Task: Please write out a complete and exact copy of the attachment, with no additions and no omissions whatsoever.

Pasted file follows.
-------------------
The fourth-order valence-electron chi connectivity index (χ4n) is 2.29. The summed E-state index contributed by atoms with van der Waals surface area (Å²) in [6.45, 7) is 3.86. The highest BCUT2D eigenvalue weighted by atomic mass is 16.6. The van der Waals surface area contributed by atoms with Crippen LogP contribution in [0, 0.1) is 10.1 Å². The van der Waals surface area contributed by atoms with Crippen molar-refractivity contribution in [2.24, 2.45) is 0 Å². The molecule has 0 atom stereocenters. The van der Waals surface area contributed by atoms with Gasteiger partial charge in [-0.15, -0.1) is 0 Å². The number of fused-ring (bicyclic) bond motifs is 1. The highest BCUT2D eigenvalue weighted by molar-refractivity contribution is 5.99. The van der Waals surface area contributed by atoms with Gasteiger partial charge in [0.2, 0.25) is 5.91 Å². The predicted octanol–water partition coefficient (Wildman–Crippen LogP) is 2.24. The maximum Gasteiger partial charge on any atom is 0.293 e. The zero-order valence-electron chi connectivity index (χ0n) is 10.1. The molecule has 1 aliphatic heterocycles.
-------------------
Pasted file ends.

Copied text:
The fourth-order valence-electron chi connectivity index (χ4n) is 2.29. The summed E-state index contributed by atoms with van der Waals surface area (Å²) in [6.45, 7) is 3.86. The highest BCUT2D eigenvalue weighted by atomic mass is 16.6. The van der Waals surface area contributed by atoms with Crippen LogP contribution in [0, 0.1) is 10.1 Å². The van der Waals surface area contributed by atoms with Crippen molar-refractivity contribution in [2.24, 2.45) is 0 Å². The molecule has 0 atom stereocenters. The van der Waals surface area contributed by atoms with Gasteiger partial charge in [-0.15, -0.1) is 0 Å². The number of fused-ring (bicyclic) bond motifs is 1. The highest BCUT2D eigenvalue weighted by molar-refractivity contribution is 5.99. The van der Waals surface area contributed by atoms with Gasteiger partial charge in [0.2, 0.25) is 5.91 Å². The predicted octanol–water partition coefficient (Wildman–Crippen LogP) is 2.24. The maximum Gasteiger partial charge on any atom is 0.293 e. The zero-order valence-electron chi connectivity index (χ0n) is 10.1. The molecule has 1 aliphatic heterocycles.